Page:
Queer Eye also genders the Fab Five as feminine through the stark comparison of the stars to the heterosexual men they are sent to transform. Scholars have noted that homosexual characters often provide a measure against which lead characters appear more masculine, thereby affirming the definitions of masculinity as necessarily heterosexual (Kathleen Battles and Wendy Hilton-Morrow 2002; Larry Gross 2001; James R. Keller 2002; Suzanna Walters 2001). Queer Eye ensures that the masculinity of the men being made over is emphasized through their choice of “projects.” The Fab Fives’ professions are typically associated with femininity, whereas the majority of the men that undergo makeovers often have more “masculine” jobs such as police officer, Navy Seal, and personal trainer/kick boxer. Additionally, the men of the program’s first season often tower over the Fab Five in terms of height and body mass, thereby physically framing the Fab Five as not masculine and therefore feminine. The expertise of the Fab Five is utilized also to aid the heterosexual men in their romantic conquests. The majority of the heterosexual men on Queer Eye want to impress their female companions and are seemingly only willing to undergo a makeover to improve their relationships. The Fab Five play a Cyrano role and as is typical in representations of homosexuals on television, the Fab Five exist as a means by which the heterosexual characters grow by virtue of their relationship with homosexuals.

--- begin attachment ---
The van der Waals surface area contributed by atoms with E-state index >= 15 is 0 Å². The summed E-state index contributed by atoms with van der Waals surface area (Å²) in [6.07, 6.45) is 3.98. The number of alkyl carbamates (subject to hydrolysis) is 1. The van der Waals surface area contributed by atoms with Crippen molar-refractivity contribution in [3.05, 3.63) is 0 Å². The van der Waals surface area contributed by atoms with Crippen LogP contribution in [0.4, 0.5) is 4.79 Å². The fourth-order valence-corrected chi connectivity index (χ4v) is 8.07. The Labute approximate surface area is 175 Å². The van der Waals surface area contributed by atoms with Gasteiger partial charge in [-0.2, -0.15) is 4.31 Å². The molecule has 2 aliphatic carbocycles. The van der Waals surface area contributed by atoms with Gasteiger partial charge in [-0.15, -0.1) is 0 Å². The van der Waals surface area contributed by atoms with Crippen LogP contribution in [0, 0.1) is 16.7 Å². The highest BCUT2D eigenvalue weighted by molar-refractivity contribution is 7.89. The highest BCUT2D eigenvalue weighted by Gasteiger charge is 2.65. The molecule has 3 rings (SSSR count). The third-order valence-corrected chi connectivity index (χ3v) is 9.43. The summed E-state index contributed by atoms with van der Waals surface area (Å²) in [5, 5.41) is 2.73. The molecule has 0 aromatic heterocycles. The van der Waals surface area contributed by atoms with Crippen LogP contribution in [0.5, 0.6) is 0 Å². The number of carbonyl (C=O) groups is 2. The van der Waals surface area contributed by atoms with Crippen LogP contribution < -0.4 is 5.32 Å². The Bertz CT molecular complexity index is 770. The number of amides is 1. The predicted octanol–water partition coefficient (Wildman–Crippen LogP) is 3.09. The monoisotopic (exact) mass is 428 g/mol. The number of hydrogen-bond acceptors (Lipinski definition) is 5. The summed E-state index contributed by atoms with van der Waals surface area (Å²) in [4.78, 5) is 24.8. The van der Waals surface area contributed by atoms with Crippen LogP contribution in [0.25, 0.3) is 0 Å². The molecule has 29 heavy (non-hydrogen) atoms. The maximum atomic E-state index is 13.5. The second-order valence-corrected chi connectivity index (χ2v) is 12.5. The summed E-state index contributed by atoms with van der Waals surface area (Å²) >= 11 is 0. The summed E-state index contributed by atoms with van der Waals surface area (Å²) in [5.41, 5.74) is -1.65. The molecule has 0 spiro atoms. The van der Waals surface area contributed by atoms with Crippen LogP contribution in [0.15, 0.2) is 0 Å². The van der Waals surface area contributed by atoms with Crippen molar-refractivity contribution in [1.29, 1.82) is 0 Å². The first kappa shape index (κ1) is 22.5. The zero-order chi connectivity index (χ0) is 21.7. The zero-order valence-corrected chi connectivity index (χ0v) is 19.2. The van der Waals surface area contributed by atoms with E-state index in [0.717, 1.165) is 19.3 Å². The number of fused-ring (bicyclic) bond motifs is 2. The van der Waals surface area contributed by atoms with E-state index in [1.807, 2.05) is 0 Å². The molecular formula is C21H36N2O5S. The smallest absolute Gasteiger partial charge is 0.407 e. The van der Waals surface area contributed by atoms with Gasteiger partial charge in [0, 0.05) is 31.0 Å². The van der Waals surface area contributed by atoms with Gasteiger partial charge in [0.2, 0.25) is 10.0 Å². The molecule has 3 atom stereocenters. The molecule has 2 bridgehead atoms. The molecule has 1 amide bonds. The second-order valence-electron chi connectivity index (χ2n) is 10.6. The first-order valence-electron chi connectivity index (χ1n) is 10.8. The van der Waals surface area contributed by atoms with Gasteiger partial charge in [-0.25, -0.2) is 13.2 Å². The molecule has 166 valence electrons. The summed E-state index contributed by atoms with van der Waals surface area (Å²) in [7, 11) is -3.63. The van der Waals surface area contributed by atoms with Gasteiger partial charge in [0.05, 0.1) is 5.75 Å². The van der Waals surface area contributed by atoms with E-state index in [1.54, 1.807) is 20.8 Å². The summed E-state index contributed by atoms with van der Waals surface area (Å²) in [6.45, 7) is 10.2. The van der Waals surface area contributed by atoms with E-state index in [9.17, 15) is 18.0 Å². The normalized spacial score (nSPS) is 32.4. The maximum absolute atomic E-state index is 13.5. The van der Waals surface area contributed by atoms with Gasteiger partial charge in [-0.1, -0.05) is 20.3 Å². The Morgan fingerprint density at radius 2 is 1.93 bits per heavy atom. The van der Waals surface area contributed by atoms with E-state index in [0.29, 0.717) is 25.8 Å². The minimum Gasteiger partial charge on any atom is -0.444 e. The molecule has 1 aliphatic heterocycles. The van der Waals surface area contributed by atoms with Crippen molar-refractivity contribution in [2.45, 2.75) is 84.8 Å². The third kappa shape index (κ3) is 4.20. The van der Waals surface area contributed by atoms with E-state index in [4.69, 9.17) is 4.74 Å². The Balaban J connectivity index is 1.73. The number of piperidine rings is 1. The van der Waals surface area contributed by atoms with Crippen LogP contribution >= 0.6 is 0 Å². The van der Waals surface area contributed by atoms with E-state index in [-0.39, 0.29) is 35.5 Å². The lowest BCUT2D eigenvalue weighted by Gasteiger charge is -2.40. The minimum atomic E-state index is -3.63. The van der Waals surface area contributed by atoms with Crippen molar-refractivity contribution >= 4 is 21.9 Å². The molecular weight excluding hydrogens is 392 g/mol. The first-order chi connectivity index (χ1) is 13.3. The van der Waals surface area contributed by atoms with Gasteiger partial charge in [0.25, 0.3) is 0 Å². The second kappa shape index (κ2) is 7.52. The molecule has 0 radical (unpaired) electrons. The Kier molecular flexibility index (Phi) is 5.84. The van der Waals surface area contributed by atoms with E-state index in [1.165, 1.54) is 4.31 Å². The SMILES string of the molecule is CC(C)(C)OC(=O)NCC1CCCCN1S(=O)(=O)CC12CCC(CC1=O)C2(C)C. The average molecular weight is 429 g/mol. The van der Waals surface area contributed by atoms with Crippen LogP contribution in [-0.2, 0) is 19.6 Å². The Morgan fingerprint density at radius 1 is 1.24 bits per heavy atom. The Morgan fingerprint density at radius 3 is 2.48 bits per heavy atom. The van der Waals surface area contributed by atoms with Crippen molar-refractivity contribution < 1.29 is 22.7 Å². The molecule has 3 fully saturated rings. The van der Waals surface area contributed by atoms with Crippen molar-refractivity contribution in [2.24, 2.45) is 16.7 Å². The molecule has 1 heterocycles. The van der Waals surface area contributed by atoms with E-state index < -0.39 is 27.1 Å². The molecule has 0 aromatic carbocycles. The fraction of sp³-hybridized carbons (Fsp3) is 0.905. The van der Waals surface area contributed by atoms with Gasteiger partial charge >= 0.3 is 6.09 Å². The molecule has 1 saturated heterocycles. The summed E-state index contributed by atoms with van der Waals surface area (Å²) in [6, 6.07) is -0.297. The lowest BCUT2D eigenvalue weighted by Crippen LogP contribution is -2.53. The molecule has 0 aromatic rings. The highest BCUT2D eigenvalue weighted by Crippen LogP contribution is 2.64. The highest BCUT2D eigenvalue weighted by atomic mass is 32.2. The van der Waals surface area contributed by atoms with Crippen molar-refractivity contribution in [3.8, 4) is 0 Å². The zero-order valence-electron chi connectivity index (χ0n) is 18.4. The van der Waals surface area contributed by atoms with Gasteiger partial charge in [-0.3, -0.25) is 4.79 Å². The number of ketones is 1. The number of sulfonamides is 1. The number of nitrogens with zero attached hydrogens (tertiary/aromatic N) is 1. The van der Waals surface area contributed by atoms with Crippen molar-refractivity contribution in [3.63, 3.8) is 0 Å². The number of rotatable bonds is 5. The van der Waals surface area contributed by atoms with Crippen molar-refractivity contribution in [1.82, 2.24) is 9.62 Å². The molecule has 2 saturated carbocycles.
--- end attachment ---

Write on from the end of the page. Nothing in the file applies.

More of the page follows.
Finally, Queer Eye also reifies notions of gay men as feminine by focusing on the Fab Five’s “Carson.” Carson, much like Will and Grace’s “Jack,” is the catty and flamboyant member of the Fab Five. Carson is perhaps most appreciated for his gay male stereotype-laced humor and “come-ons” aimed at making the heterosexual men feel uncomfortable. However, even though many people laugh at such behaviors they help sustain a heteronormative society because the humor on which the jokes (gay men making heterosexual men uncomfortable) assume heterosexuality as the norm, thereby focusing attention back on heterosexuality and away from any true subversive notion of homosexuality separated from femininity. Carson’s behaviors further aid in the detrimental representation of the Fab Five (and thus gay men in society at large) by a form of reluctant testimony—Carson is the member of the group who most often gives credence to the stereotypes that are at the root of these jokes by playing to the stereotypes of gay men obsessed with sex. In addition, as Kathleen Battles and Wendy Hilton-Morrow (2002) note with regard to Will and Grace’s “Jack,” another problem with such humor is that we cannot be sure if audiences are laughing with or at Carson (and therefore the “homosexual” he represents). Carson’s performance of “gayness” maintains the legitimacy of heterosexism as his character, like Jack, fits into the media tradition of making homosexuality the focus of humor (Battles and Hilton-Morrow 2002: 98).